Can You Say It in Just Two Lines?

Blake Manuscript
When I first started writing poetry seriously, it took years to learn how to make longer poems with fully developed ideas. Lately I’ve been interested in the opposite challenge: how much can a poet pack into a couplet?

Here are some examples, some of which you will probably recognize. I’m also posting one of my own.

Richard Wilbur included this work in his collection, Mayflies. Although the poem was published in the 21st century, it’s written in rhyming iambic pentameter.

     A Short History

     Corn planted us; tamed cattle made us tame.
     Thence hut and citadel and kingdom came.

This example by Mark Doty is from his book, School of the Arts.

     Shahid’s Couplet

     Your old kitchen, dear, on Bleeker: sugar, dates, black tea.
     Your house, then ours. Anyone’s now. Memory’s furious land.

Walt Whitman put this little poem in the 1871 edition of Leaves of Grass.

     The Untold Want

     The untold want by life and land ne’er granted,
     Now voyager sail thou forth to seek and find.

This famous poem by Ezra Pound was written in 1912.

     In a Station of the Metro

     The apparition of these faces in the crowd;
     Petals on a wet, black bough.

This tiny poem with the enormous title appears in Mary Oliver’s Redbird.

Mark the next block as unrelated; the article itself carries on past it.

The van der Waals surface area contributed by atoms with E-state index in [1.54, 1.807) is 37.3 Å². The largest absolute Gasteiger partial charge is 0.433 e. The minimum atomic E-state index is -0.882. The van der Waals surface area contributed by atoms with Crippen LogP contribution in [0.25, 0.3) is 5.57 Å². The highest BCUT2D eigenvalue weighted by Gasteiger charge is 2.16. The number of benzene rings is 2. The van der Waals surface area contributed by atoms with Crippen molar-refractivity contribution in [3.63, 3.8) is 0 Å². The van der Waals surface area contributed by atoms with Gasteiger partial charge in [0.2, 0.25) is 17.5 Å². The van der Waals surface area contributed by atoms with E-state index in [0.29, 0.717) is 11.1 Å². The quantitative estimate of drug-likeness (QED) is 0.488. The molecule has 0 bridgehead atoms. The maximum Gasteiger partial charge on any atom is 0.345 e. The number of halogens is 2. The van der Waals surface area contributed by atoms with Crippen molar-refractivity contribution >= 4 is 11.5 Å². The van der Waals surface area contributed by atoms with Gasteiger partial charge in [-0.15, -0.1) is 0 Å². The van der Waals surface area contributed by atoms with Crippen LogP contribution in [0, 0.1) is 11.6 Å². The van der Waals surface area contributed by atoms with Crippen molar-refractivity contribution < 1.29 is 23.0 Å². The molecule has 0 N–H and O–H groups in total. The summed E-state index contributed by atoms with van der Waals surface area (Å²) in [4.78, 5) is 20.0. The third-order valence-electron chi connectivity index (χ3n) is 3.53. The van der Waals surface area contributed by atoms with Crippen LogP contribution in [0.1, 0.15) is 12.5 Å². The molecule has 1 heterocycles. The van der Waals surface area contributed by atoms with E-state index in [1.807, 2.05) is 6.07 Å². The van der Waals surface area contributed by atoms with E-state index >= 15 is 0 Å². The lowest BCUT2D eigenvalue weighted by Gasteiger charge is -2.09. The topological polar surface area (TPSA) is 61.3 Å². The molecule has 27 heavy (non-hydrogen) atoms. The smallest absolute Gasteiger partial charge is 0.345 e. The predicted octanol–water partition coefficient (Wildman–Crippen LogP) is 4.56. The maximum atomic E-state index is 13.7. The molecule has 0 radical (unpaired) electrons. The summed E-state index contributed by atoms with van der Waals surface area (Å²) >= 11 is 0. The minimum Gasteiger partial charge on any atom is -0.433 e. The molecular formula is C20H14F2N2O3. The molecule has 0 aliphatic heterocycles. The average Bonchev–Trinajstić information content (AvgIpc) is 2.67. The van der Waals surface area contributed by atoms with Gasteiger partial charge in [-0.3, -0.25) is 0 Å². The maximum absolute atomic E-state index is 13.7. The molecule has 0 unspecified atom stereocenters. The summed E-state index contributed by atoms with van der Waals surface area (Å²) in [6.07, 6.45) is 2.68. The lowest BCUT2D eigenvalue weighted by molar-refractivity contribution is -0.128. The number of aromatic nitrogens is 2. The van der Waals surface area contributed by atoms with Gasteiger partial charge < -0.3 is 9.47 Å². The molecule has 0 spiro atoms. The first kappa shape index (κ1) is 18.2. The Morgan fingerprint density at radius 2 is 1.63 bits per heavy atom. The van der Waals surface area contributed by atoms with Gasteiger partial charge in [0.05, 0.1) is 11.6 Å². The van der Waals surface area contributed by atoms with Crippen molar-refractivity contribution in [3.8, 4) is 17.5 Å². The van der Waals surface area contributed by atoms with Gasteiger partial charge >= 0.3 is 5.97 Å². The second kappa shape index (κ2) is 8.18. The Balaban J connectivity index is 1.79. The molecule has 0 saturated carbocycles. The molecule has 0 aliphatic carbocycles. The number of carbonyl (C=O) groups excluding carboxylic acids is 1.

Watching a Documentary about Polar Bears Trying to 
     Survive on the Melting Ice Floes

     That God had a plan, I do not doubt.
     But what if His plan was, that we would do better?

This is my first attempt at a two-liner.

     [Broken] [Shine]

     I don’t know who broke my bedroom window.
     Sunlight blazes the long edge of cracked glass.

So what do you think? Do these poems feel satisfying, or do you want more? Is it fair to say this brief form sometimes requires a good title in order to succeed?

[Broken] [Shine] Copyright 2017 by Brian Dean Powers
Public Domain photo at commons.wikimedia.org

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15 thoughts on “Can You Say It in Just Two Lines?

  1. Hi, Brian;
    Happy to see a post of yours 🙂
    Fair warning, I know absolutely nothing about poetry …but to answer your question (and to reveal my own ignorance) :
    1. The titles didn’t make a difference to me, I skipped right over them 🙂
    2. Couplets, HARD to do and no, if they are done right we don’t need more.
    3. Love that second line of yours. With 8 words you splashed an image across my mind. Nice 🙂

    Liked by 2 people

    1. I was a little concerned that such a long post would get no response, so thank you for yours! I wanted the first line and the second line of my poem to be separate: I’m not grateful someone broke my window so I could see that light shining. I just observed the two visuals, one broken and one brilliant.

      Liked by 2 people

  2. I’ve been away from my Word Press playground too much lately. What a wonderful post! Well, as for titles, maybe a couple doesn’t need one, but if it has one, like with any poem, it should somehow enhance the piece. Otherwise, we might as well just give it a number, right? A catalog marker.

    I like each of the couplets you selected, each for its own reason. And now you have me wondering if the two-liner has not become sort of the American Haiku. What I like about yours is not that it sums everything up, but that it expands the image of a broken window into all sorts of implication about light and brokenness.

    Well done, my friend.

    Liked by 2 people

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